The Clinical Course of Epilepsy and Its Psychosocial Correlates: Findings from a U.K. Community Study
Article first published online: 3 AUG 2005
Volume 37, Issue 2, pages 148–161, February 1996
How to Cite
Jacoby, A., Baker, G. A., Steen, N., Potts, P. and Chadwick, D. W. (1996), The Clinical Course of Epilepsy and Its Psychosocial Correlates: Findings from a U.K. Community Study. Epilepsia, 37: 148–161. doi: 10.1111/j.1528-1157.1996.tb00006.x
- Issue published online: 3 AUG 2005
- Article first published online: 3 AUG 2005
- Received January 19, 1995; revision accepted October 5,1995.
- Community study;
- Clinical factors;
- Psychosocial function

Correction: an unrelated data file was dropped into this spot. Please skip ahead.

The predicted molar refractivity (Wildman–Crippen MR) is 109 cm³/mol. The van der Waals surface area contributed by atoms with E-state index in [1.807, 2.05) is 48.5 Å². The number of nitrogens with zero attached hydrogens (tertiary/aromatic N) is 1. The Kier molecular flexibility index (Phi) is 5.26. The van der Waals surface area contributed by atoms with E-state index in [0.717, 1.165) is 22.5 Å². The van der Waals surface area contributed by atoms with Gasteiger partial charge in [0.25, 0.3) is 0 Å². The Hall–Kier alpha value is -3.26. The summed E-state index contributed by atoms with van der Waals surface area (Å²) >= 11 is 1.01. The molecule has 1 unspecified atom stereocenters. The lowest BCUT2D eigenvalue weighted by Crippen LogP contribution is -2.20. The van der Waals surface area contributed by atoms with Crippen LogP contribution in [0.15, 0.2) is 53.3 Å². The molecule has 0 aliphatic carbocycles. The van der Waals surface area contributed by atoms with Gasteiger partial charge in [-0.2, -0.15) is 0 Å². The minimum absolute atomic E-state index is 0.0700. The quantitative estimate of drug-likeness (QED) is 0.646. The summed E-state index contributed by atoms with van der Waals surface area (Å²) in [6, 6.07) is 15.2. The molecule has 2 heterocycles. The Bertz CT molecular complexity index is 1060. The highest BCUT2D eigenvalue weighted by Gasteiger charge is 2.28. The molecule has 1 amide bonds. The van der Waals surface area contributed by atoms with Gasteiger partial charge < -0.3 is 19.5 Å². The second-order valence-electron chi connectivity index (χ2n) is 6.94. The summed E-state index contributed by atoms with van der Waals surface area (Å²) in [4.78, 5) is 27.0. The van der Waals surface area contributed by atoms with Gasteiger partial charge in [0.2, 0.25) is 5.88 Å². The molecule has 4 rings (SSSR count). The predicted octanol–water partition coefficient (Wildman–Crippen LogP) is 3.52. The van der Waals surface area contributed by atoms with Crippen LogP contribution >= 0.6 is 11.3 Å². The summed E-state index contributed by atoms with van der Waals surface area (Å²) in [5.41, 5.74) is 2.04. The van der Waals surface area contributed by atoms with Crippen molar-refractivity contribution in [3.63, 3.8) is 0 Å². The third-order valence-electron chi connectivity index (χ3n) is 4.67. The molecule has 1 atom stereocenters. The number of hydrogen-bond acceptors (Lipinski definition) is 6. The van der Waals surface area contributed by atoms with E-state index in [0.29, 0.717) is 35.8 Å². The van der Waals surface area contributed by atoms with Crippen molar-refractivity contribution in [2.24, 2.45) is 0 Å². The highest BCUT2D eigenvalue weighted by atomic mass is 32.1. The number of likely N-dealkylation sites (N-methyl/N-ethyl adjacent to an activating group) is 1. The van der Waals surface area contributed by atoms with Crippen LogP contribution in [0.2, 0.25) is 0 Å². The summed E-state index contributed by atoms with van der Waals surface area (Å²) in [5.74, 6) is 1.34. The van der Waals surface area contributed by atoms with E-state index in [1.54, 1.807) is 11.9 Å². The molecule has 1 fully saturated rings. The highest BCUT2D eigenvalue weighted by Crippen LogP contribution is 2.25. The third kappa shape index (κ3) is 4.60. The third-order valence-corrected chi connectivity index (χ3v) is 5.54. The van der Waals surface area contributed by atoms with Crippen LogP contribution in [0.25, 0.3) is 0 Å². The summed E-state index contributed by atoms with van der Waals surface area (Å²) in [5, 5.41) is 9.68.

As part of a large community-based study, we retrospectively examined the clinical course of epilepsy in an unselected population of people who had a recent history of seizures or were receiving antiepileptic drugs (AEDs). Clinical information was collected from medical records, and information about psychosocial functioning was obtained by means of postal questionnaires sent to identified subjects. The response rate to the postal questionnaire was 71%. There were some deficiencies in the recording of clinical data, which is not unusual since data were taken from records held by primary physicians rather than from hospital clinics. Nevertheless, findings regarding the clinical course of epilepsy corresponded to those of earlier studies. Fifty-seven percent of the sample had had at least a 2-year seizure-free period and 46% of subjects were currently in a remission of at least 2-year duration. There was a clear relationship between current seizure frequency and levels of anxiety and depression, perceived impact of epilepsy, perceived stigma, and marital and employment status. The relationship of seizure frequency and other clinical variables to psychosocial function was explored by multivariate analysis techniques. The amount of variation in scores on the various measures of function accounted for by the clinical variables was small. The most important predictor was current seizure activity, which was the first variable to enter the regression analyses for six of the eight measures of psychosocial function considered. Age at epilepsy onset also emerged as a significant predictor for depression, stigma, and marital status. In individuals with epilepsy in remission, there was little evidence that psychosocial functioning was associated with length of remission, a finding which may in part reflect the nature of this study population. The results indicate that there are several more important predictors of psychopathology and social dysfunction in epilepsy and suggest several implications for treatment interventions.